I’ve been known to cut my husband’s head off. In pictures, that is. He’s several inches taller than me, and when we travel we tend to forgo asking strangers to take our photo for us, opting instead to go for the stretched-out-arm-double-self-portrait. Inevitably, he only makes it into the shot from the neck down, or in other cases, our faces crowd the frame so much that the picture might as well have been taken in our front yard rather than in front of the Eiffel Tower. Sure, there’s the Quick Pod, Arm Extending Self Portrait Device, which would allow for further extension beyond my limited arm’s length, but then I still couldn’t see a preview of the shot to frame it. And, let’s face it; I probably wouldn’t go through the trouble of hooking it up. I’ve seen hacks online where people have glued small mirrors to the front of their cameras to resolve this issue, but it hasn’t been until recently that a camera has existed to remedy this problem professionally. It’s been a long time coming.

The Samsung DualView TL225 boasts two LCD screens—a 3.5-inch touch screen on the back and a 1.5-inch front LCD, which allows you to see a live view of what the lens sees, in order to get a perfect shot. Ingenious, really. Though I don’t know what took so long for this feature to make its way to consumers, I give major credit to Samsung for being the first.

Specs

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The TL225 has a 12.2-megapixel CCD image sensor and 4.6x optical zoom. The 4.9-22.5mm (35mm film equivalent: 27-124.2mm) f/3.5-5.9 wide angle Schneider-KREUZNACH lens allows for shooting wide landscape vistas and large groups of people. There is an expanded list of flash modes, beyond what is often seen in pocket cams, including: Auto, Auto & Red-eye reduction, Fill-in flash, Slow sync, Flash off and Red eye fix. The TL225 records High Definition video (1280x720p at 30fps) in H.264 format, and has a mini HDMI connector.

Interface

If you’re a fan of the touch screen interface, you’ll be a fan of the TL225. The camera body is virtually void of any protruding buttons, save for a small power button, an almost flat shutter release, a zoom toggle and a slim and flat playback button—all on top. The wide 3.5-inch LCD screen fills up the entire back of the camera, and its touch menu is about as good as I’ve seen before for navigating the menu layers and scrolling through shots in playback. A simple tap of obviously marked tabs and symbols takes you where you need to be, and the circular shooting mode menu scrolls smoothly. The touch screen uses “haptic” technology, which causes a little buzz to occur when you tap so that you get the reassuring sensation of having pressed a button and made a selection. Also, the Gesture UI allows for the camera to respond to your hand gesture in order to access certain features.

Shooting Modes

The Harbor shot in Auto Mode
Harbor shot in Auto Mode

The Harbor shot in "Sunset" Scene Mode
Harbor shot in “Sunset” Scene Mode

There is an assortment of shooting modes in the TL225, including: Auto, Program, Smart Auto (which automatically recognizes the scene and adjusts settings), and thirteen dedicated Scene Modes (including: Beauty Shot, Frame Guide, Night, Portrait, Children, Dawn, Sunset, Text, Close up, Landscape, Backlight, Fireworks and Beach & Snow). There is also Dual Image Stabilization (IS) mode, which uses both Optical (OIS)—for combating hand-shake—and Digital (DIS)—as a backup—to help you capture sharp, blur-free shots. In Program Mode you can select from an ISO range of 80-3200, or ISO Auto. You can also choose to shoot in Auto Focus Mode, Macro (for a focusing distance closer than 80cm) or Super Macro (for less than 3-8cm) in order to control depth of field as specifically as the point-and-shoot will allow.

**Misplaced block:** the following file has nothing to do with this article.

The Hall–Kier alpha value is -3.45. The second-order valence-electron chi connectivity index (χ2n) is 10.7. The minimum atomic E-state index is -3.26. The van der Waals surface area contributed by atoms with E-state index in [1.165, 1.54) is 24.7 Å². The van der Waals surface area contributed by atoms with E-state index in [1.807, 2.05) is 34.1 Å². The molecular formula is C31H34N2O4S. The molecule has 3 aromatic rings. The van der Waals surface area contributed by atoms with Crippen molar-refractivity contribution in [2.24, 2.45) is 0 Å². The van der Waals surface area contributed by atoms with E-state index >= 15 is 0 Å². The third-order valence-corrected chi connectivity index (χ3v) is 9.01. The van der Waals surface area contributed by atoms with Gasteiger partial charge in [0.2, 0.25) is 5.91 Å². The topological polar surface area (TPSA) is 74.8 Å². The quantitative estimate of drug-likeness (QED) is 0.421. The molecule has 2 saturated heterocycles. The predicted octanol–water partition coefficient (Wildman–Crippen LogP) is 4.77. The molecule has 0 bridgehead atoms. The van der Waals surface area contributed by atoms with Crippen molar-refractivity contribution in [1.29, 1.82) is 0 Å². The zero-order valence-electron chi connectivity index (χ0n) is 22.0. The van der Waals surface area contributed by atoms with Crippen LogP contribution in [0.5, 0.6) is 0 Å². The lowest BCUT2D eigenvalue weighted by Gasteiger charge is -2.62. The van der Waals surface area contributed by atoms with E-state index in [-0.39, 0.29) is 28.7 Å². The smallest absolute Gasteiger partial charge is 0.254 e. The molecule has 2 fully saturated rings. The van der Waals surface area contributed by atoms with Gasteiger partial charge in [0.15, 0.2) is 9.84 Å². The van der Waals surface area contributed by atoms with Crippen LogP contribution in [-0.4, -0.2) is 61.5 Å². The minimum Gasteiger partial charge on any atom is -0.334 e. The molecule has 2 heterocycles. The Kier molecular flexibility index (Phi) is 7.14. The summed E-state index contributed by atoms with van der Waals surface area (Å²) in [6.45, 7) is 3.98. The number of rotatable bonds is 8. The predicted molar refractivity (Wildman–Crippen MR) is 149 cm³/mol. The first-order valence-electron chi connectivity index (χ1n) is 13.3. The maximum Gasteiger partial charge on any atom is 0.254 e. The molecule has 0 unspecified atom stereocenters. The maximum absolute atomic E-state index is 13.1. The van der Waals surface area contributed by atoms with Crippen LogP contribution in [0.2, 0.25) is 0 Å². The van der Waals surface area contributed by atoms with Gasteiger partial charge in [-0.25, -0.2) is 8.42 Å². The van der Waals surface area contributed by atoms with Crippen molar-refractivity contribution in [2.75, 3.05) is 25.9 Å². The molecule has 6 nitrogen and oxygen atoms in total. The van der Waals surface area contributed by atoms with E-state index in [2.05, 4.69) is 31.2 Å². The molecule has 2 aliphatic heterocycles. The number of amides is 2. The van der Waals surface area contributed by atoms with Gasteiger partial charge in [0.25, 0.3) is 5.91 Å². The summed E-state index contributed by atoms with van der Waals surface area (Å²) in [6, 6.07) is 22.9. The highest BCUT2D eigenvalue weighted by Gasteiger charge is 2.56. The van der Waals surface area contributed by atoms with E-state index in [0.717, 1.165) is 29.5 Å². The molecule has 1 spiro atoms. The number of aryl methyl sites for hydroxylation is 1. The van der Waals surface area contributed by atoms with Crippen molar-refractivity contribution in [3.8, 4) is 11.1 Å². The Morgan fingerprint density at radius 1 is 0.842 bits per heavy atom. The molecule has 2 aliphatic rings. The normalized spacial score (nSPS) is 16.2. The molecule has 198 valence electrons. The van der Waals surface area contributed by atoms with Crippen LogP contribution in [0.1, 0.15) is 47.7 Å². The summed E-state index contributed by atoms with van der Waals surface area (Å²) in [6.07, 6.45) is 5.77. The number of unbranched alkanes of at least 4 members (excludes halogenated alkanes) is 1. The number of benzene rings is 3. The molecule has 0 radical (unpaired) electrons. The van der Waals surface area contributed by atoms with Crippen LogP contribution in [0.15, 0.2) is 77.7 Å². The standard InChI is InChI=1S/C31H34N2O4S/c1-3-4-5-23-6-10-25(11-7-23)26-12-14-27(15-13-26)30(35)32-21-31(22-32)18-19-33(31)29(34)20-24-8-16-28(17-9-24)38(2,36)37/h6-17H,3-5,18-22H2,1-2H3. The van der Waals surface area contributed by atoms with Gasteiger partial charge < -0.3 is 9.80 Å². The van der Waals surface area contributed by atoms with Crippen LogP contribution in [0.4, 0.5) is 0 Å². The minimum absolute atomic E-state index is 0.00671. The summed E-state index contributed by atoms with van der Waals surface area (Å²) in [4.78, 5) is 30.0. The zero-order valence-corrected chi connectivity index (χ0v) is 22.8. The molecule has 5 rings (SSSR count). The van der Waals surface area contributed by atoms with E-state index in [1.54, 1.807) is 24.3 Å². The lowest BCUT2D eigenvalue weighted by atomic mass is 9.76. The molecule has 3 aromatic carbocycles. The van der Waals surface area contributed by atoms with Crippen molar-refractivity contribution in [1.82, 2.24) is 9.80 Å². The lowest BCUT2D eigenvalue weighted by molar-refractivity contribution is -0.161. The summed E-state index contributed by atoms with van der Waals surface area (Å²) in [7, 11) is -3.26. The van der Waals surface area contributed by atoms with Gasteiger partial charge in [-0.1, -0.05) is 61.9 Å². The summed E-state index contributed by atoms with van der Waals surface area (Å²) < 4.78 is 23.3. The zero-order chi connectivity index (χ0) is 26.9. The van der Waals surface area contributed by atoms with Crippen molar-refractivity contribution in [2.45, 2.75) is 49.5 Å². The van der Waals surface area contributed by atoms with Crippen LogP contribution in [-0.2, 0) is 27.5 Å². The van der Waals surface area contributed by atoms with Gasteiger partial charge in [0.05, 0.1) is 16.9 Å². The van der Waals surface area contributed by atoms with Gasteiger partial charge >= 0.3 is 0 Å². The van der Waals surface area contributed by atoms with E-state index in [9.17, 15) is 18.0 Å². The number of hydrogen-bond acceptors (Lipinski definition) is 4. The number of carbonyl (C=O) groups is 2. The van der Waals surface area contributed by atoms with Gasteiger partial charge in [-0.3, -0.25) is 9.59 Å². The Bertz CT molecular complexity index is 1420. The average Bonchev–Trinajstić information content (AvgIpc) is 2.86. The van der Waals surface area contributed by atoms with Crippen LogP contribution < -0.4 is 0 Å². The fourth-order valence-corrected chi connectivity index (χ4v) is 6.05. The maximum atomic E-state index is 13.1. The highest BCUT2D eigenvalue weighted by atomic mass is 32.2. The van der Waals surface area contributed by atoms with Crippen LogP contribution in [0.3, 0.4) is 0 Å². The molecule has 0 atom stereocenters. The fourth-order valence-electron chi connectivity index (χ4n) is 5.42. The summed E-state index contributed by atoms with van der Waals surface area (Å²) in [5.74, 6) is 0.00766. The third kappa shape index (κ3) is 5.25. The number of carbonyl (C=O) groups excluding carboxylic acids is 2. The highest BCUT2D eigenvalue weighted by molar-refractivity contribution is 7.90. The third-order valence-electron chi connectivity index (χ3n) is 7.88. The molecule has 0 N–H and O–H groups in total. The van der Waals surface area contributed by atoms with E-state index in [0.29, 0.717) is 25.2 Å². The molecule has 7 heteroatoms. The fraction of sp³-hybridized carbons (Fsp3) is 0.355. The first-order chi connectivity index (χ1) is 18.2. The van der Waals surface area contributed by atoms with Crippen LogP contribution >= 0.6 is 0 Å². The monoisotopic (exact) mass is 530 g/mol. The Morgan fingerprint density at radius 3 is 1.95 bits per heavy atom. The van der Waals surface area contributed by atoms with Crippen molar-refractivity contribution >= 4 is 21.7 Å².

DualView

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The nice thing about the 1.5-inch front LCD on the TL225 is that it turns off and basically disappears if it’s not in use, so that you don’t go around promoting your shots to the world if you use the rear LCD to frame. Also, it lies underneath the glossy, black semiopaque casing of the camera, so it’s much more scratch resistant than the rear screen.

There are additional uses for the front LCD beyond giving you a live view of what the lens sees for self portrait taking. In Child Mode, built-in animations, such as a winking clown, keep the attention of squirming toddlers and crying babies. The Samsung website offers additional Child Mode Animations for free download as well. The Countdown Timer animation is another option to be viewed through the front LCD, so that you know when to smile and when not to blink as you wait for the self timer to release the shutter.

Inconveniences

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My biggest complaint about the TL225 would be the memory issue. Samsung insists on using a Micro SD/SDHC to keep the camera slim and compact, but it ends up being a hassle for most of us whose card readers and arsenal of memory cards are of the SD/SDHC variation. At most, however, this is no more than an inconvenience; not really a flaw. The camera does come with about 55MB of internal memory as well.

Conclusion

All said, I’m a fan. Yes, mostly because of the DualView aspect, but also because I found the overall design and functionality of what could be a “gimmicky” camera to be very good. The $349.99 (MSRP) price tag is a response to the Schneider-KREUZNACH optics, the near flawless UI and the dual LCDs—not the comparable specs and image quality of point-and-shoots that can be found for well under $300. So, those are your options to weigh. Some people assume that the DualView TL225 is marketed only to those interested in vanity, but I think it’s worth considering how often you take self portrait shots, especially if you travel a lot. This is an innovation that goes far beyond vanity or gimmick in my opinion.

Samsung DualView TL225

  • MSRP:
  • $349.99
  • Size/Weight:
  • 3.93”W x 2.35”H x 0.73”D; .365 lbs.
  • Image Sensor:
  • 12.2-megapixels, CCD
  • Still Recording Format:
  • JPG
  • Memory:
  • Mini SD/SDHC, 55MB internal
  • Display:
  • 3.5-inch touch rear LCD; 1.5-inch front LCD
  • Video Recording Mode:
  • 1280×720 (30/15fps) High Quality; 1280×720 (30/15fps) Standard Quality;
    640×480 (30/15fps); 320×240 (60/30/15 fps) in H.264 format
  • Exposure Metering:
  • Multi, Spot, Center Weighted, Face Detection AE
  • ISO Equivalent:
  • Auto, 80, 100, 200, 400, 800, 1600, 3200
  • Power Source:
  • SLB-07ARechargeable Battery
  • Contact:
  • www.samsung.com/us